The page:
A rescuer said most of the trapped miners were from the provinces of Shanxi, Hebei, Hunan and Guizhou.
"Both the president and the premier have come out to talk about making this a major priority," Al Jazeera's Melissa Chan, reporting from the Chinese capital of Beijing, said.
"They also sent the vice-premier down to Shanxi to oversee rescue efforts personally.
"Of course there are a lot of coal mining accidents in China and this has been something the government has been working on very hard to limit the number of accidents in China, but it remains the deadliest country for miners to work in.
"Usually these cases occur in smaller mines, illegal even, but this is a major mine development so this does indicate that there are persistent problem across the board," she said.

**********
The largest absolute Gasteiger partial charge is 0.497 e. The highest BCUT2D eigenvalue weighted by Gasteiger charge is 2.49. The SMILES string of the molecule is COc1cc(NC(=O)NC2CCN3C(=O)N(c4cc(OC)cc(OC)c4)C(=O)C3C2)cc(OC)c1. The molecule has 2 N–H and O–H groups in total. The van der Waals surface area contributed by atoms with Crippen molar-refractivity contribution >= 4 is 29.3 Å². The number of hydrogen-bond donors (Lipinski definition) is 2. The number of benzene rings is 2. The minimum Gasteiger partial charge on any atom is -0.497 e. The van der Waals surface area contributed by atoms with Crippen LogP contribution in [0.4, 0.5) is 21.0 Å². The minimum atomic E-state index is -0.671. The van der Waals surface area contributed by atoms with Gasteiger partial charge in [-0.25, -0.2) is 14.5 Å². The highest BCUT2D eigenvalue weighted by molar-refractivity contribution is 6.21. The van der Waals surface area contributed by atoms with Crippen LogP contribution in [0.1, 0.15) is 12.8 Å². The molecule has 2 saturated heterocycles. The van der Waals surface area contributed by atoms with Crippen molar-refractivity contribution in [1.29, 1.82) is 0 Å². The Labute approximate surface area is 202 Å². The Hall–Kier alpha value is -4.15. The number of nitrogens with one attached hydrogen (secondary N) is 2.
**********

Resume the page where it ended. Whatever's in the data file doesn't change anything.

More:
At least 2,600 Chinese coal miners were killed in similar accidents last year.
The Wangjialing mine belongs to the state-owned Huajin Coking Coal company and was under construction when the flooding trapped the miners.
The mine covers about 180sq km while the mining zone holds an estimated 2.3 billion tonnes of coal reserves, including nearly 1.04 billion tonnes of proven reserves, the state-run Xinhua news agency reported.
It is expected to produce six million tonnes of coal each year once put into operation, according to Huajin Coking Coal's website.